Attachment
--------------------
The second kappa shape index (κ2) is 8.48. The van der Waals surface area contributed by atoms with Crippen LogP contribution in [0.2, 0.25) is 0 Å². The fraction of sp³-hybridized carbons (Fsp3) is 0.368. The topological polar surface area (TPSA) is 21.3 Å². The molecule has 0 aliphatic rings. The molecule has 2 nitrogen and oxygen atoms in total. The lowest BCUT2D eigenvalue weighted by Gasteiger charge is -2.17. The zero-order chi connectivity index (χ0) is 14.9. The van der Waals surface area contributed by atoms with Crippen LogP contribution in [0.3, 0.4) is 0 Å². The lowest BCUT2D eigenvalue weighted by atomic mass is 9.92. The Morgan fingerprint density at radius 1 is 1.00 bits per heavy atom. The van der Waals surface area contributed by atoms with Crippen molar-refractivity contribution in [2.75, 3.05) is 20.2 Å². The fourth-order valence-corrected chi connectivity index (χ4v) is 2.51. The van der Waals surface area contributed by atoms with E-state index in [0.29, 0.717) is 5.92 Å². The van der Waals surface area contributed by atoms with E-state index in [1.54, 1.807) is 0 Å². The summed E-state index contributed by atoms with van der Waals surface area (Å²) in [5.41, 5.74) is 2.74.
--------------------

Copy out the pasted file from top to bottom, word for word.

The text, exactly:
The second kappa shape index (κ2) is 8.48. The van der Waals surface area contributed by atoms with Crippen LogP contribution in [0.2, 0.25) is 0 Å². The fraction of sp³-hybridized carbons (Fsp3) is 0.368. The topological polar surface area (TPSA) is 21.3 Å². The molecule has 0 aliphatic rings. The molecule has 2 nitrogen and oxygen atoms in total. The lowest BCUT2D eigenvalue weighted by Gasteiger charge is -2.17. The zero-order chi connectivity index (χ0) is 14.9. The van der Waals surface area contributed by atoms with Crippen LogP contribution in [0.3, 0.4) is 0 Å². The lowest BCUT2D eigenvalue weighted by atomic mass is 9.92. The Morgan fingerprint density at radius 1 is 1.00 bits per heavy atom. The van der Waals surface area contributed by atoms with Crippen molar-refractivity contribution in [2.75, 3.05) is 20.2 Å². The fourth-order valence-corrected chi connectivity index (χ4v) is 2.51. The van der Waals surface area contributed by atoms with E-state index in [0.29, 0.717) is 5.92 Å². The van der Waals surface area contributed by atoms with E-state index in [1.54, 1.807) is 0 Å². The summed E-state index contributed by atoms with van der Waals surface area (Å²) in [5.41, 5.74) is 2.74.